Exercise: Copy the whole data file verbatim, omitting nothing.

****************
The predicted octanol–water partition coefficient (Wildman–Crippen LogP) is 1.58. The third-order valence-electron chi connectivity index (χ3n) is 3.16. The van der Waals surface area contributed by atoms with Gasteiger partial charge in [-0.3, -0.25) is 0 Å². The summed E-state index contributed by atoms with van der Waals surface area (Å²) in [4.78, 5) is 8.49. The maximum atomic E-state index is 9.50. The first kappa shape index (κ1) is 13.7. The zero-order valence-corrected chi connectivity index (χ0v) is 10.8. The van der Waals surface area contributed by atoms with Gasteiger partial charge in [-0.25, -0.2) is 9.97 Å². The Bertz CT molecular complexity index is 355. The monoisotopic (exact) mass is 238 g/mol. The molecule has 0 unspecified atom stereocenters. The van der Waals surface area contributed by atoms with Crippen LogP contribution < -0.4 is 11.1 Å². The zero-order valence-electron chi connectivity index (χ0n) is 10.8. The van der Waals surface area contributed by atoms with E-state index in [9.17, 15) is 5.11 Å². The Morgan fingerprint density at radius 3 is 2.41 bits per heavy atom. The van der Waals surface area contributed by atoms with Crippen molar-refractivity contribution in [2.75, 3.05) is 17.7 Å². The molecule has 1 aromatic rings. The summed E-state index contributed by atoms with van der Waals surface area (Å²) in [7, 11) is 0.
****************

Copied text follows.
The predicted octanol–water partition coefficient (Wildman–Crippen LogP) is 1.58. The third-order valence-electron chi connectivity index (χ3n) is 3.16. The van der Waals surface area contributed by atoms with Gasteiger partial charge in [-0.3, -0.25) is 0 Å². The summed E-state index contributed by atoms with van der Waals surface area (Å²) in [4.78, 5) is 8.49. The maximum atomic E-state index is 9.50. The first kappa shape index (κ1) is 13.7. The zero-order valence-corrected chi connectivity index (χ0v) is 10.8. The van der Waals surface area contributed by atoms with Gasteiger partial charge in [-0.25, -0.2) is 9.97 Å². The Bertz CT molecular complexity index is 355. The monoisotopic (exact) mass is 238 g/mol. The molecule has 0 unspecified atom stereocenters. The van der Waals surface area contributed by atoms with Crippen LogP contribution < -0.4 is 11.1 Å². The zero-order valence-electron chi connectivity index (χ0n) is 10.8. The van der Waals surface area contributed by atoms with E-state index in [9.17, 15) is 5.11 Å². The Morgan fingerprint density at radius 3 is 2.41 bits per heavy atom. The van der Waals surface area contributed by atoms with Crippen molar-refractivity contribution in [2.75, 3.05) is 17.7 Å². The molecule has 1 aromatic rings. The summed E-state index contributed by atoms with van der Waals surface area (Å²) in [7, 11) is 0.